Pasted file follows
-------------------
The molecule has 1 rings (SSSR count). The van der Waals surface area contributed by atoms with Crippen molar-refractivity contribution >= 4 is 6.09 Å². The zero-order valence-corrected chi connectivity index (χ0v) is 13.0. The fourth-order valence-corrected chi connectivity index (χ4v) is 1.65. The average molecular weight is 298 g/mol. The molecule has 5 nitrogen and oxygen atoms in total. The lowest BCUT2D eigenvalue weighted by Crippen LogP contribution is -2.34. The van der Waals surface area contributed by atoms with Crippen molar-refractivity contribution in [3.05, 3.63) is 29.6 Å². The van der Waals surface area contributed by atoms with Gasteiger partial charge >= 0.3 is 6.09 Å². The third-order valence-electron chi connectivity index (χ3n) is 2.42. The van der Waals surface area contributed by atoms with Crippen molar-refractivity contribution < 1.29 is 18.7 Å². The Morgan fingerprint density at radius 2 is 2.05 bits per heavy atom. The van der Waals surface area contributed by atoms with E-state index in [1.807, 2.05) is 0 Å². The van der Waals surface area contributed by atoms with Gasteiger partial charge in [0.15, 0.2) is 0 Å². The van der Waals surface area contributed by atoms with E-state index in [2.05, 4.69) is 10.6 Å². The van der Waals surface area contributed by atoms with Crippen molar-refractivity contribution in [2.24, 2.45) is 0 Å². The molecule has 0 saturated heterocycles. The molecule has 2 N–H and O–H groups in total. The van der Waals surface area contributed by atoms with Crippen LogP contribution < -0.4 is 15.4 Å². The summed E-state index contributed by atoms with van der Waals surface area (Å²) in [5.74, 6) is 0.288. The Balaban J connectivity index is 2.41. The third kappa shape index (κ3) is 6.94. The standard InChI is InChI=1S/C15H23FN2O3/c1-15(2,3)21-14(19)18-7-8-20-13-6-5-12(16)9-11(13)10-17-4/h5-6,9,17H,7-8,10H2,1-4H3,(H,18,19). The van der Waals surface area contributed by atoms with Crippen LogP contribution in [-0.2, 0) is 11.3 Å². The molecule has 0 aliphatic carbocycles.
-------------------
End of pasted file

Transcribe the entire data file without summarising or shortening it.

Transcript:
The molecule has 1 rings (SSSR count). The van der Waals surface area contributed by atoms with Crippen molar-refractivity contribution >= 4 is 6.09 Å². The zero-order valence-corrected chi connectivity index (χ0v) is 13.0. The fourth-order valence-corrected chi connectivity index (χ4v) is 1.65. The average molecular weight is 298 g/mol. The molecule has 5 nitrogen and oxygen atoms in total. The lowest BCUT2D eigenvalue weighted by Crippen LogP contribution is -2.34. The van der Waals surface area contributed by atoms with Crippen molar-refractivity contribution in [3.05, 3.63) is 29.6 Å². The van der Waals surface area contributed by atoms with Gasteiger partial charge >= 0.3 is 6.09 Å². The third-order valence-electron chi connectivity index (χ3n) is 2.42. The van der Waals surface area contributed by atoms with Crippen molar-refractivity contribution < 1.29 is 18.7 Å². The Morgan fingerprint density at radius 2 is 2.05 bits per heavy atom. The van der Waals surface area contributed by atoms with E-state index in [1.807, 2.05) is 0 Å². The van der Waals surface area contributed by atoms with Gasteiger partial charge in [0.15, 0.2) is 0 Å². The van der Waals surface area contributed by atoms with E-state index in [2.05, 4.69) is 10.6 Å². The van der Waals surface area contributed by atoms with Crippen molar-refractivity contribution in [2.24, 2.45) is 0 Å². The molecule has 0 saturated heterocycles. The molecule has 2 N–H and O–H groups in total. The van der Waals surface area contributed by atoms with Crippen LogP contribution < -0.4 is 15.4 Å². The summed E-state index contributed by atoms with van der Waals surface area (Å²) in [5.74, 6) is 0.288. The Balaban J connectivity index is 2.41. The third kappa shape index (κ3) is 6.94. The standard InChI is InChI=1S/C15H23FN2O3/c1-15(2,3)21-14(19)18-7-8-20-13-6-5-12(16)9-11(13)10-17-4/h5-6,9,17H,7-8,10H2,1-4H3,(H,18,19). The van der Waals surface area contributed by atoms with Crippen LogP contribution in [-0.2, 0) is 11.3 Å². The molecule has 0 aliphatic carbocycles.